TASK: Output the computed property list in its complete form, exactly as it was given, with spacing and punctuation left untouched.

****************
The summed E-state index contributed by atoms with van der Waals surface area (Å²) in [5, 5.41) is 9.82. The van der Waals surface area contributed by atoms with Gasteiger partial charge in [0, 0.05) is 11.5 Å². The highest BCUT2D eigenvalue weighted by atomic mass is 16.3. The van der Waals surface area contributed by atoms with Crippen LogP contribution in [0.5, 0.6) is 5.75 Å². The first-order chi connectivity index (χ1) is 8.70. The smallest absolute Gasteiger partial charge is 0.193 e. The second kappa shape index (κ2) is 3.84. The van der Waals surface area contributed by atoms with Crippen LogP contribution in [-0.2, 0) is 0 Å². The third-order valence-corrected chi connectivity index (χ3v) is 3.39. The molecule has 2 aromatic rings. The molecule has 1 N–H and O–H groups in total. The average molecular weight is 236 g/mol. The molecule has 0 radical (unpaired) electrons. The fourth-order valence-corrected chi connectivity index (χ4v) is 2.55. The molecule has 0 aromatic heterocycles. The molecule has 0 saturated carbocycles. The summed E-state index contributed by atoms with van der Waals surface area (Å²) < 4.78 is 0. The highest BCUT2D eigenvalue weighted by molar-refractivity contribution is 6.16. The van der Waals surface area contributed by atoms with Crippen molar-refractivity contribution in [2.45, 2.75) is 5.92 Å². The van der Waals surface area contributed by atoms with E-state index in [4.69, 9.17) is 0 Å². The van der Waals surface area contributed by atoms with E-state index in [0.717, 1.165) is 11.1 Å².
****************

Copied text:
The summed E-state index contributed by atoms with van der Waals surface area (Å²) in [5, 5.41) is 9.82. The van der Waals surface area contributed by atoms with Gasteiger partial charge in [0, 0.05) is 11.5 Å². The highest BCUT2D eigenvalue weighted by atomic mass is 16.3. The van der Waals surface area contributed by atoms with Crippen LogP contribution in [0.5, 0.6) is 5.75 Å². The first-order chi connectivity index (χ1) is 8.70. The smallest absolute Gasteiger partial charge is 0.193 e. The second kappa shape index (κ2) is 3.84. The van der Waals surface area contributed by atoms with Crippen LogP contribution in [-0.2, 0) is 0 Å². The third-order valence-corrected chi connectivity index (χ3v) is 3.39. The molecule has 2 aromatic rings. The molecule has 1 N–H and O–H groups in total. The average molecular weight is 236 g/mol. The molecule has 0 radical (unpaired) electrons. The fourth-order valence-corrected chi connectivity index (χ4v) is 2.55. The molecule has 0 aromatic heterocycles. The molecule has 0 saturated carbocycles. The summed E-state index contributed by atoms with van der Waals surface area (Å²) < 4.78 is 0. The highest BCUT2D eigenvalue weighted by molar-refractivity contribution is 6.16. The van der Waals surface area contributed by atoms with Crippen molar-refractivity contribution in [2.45, 2.75) is 5.92 Å². The van der Waals surface area contributed by atoms with E-state index in [4.69, 9.17) is 0 Å². The van der Waals surface area contributed by atoms with E-state index in [0.717, 1.165) is 11.1 Å².